Arlington

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I couldn't find a thread for just "Somerville developments", nor a specific one for the Powderhouse School redevelopment. Please move if this is not good for a new thread.
Thanks for creating it. There's a lot of good infill development that would/should happen (and will be even better if the GLX ever gets going).
 

datadyne007

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Mmm, nothing says New England's densest city like a 1.65:1 parking ratio.

I like the sound of Young Dev.'s proposal the best.
 

kjdonovan

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Hutchison

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"Five-Story Apartment Complex Planned at 90 Washington St."

Developers are planning a a five-floor building at the corner of Washington and New Washington streets that would house 159 rental apartments and ground-floor retail space, according to submissions to the Somerville Zoning Board of Appeals.

The proposal, at 90 Washington St., would be next to Cobble Hill Apartments, an elderly housing community in East Somerville. Developers split off a parcel of land from the Cobble Hill Apartments site for the new proposal. A Somerville Planning Board report says there are no plans to redevelop the senior housing complex.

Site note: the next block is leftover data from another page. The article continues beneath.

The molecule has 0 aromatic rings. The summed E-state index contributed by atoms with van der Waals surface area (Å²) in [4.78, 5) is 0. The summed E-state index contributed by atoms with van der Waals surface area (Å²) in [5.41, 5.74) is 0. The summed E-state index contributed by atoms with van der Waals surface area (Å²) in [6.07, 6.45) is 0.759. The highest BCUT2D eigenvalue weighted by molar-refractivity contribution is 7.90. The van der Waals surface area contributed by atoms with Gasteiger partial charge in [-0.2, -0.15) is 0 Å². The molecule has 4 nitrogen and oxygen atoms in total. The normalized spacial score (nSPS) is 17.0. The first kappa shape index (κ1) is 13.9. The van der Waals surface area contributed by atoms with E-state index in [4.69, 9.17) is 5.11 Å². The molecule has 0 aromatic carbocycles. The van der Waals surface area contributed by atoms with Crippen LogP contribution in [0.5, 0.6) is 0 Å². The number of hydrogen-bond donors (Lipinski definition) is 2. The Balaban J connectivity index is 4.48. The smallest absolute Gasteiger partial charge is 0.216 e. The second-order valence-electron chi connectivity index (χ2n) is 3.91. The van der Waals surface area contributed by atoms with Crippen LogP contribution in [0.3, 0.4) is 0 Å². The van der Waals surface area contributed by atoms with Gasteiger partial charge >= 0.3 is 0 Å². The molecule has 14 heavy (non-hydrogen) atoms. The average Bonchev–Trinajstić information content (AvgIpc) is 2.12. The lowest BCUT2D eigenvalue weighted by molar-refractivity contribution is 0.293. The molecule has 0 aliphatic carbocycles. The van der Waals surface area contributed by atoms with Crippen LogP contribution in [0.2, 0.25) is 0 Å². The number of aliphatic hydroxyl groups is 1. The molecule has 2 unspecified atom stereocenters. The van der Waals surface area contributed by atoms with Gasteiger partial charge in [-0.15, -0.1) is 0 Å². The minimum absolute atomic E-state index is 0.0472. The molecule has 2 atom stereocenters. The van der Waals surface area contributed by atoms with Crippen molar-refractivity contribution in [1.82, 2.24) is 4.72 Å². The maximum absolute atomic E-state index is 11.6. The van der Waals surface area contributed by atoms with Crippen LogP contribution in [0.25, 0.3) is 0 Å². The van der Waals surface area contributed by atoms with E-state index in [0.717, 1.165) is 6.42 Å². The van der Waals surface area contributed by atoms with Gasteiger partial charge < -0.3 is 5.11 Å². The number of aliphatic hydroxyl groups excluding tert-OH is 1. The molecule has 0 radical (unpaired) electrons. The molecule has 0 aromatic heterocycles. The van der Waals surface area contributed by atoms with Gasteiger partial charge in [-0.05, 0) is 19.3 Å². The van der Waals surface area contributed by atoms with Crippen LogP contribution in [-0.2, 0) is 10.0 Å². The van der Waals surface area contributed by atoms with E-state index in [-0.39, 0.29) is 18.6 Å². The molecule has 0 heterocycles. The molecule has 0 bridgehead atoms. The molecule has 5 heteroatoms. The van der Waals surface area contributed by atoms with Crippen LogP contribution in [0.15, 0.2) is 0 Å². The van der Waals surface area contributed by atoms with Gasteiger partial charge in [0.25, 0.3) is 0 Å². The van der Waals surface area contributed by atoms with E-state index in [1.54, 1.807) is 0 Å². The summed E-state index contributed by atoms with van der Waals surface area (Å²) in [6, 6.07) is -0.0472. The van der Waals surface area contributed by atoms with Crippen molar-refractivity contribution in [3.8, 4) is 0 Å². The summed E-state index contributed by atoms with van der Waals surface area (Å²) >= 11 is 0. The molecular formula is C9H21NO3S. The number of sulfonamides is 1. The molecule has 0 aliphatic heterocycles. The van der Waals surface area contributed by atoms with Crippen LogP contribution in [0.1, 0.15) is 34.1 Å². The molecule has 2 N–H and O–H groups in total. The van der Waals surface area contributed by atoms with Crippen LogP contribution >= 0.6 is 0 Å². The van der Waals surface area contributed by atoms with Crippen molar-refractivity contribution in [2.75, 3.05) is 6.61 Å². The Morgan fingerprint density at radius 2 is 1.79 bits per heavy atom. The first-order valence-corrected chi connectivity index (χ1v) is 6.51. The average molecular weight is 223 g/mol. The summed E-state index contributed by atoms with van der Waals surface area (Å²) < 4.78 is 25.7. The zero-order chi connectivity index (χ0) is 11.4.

The proposal, by Corcoran Jennison, would include 13,217 square feet of commercial space on the ground level. Plans say it would include 159 rental apartments on the upper floors, though the plans also say there would be 25 studios apartments, 59 one-bedroom apartments and 45 two-bedroom apartments—which adds up to 129.

A planning board report notes the future Washington Street Green Line station would be one block away from the proposed development. It is also next to the New Washington Street dog park.
http://somerville.patch.com/groups/real-estate/p/fivestory-apartment-complex-planned-at-90-washington-st

More details are contained in the permitting submission available at:

http://www.somervillema.gov/sites/default/files/documents/Washington St 90 - Plans reduced.pdf
 

pixelsand8

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Somerville Warehouse Highrise to be Converted into Apartment Building
A seven-story building in Somerville on the Cambridge line used for frozen storage may soon converted into a 100-unit apartment complex.

Boston-based Berkley Investments is purchasing the Millbrook Cold Storage building at 9 and 39 Medford St. next to the Twin City Plaza with hopes of renovating the building and adding an eighth floor, said Adam Dash an attorney representing the developer.
Google Streetview link
 

whighlander

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Might work well -- those kind of old midrise warehouses were built to house heavy loads -- they typically have very strong floors with wide spans between massive columns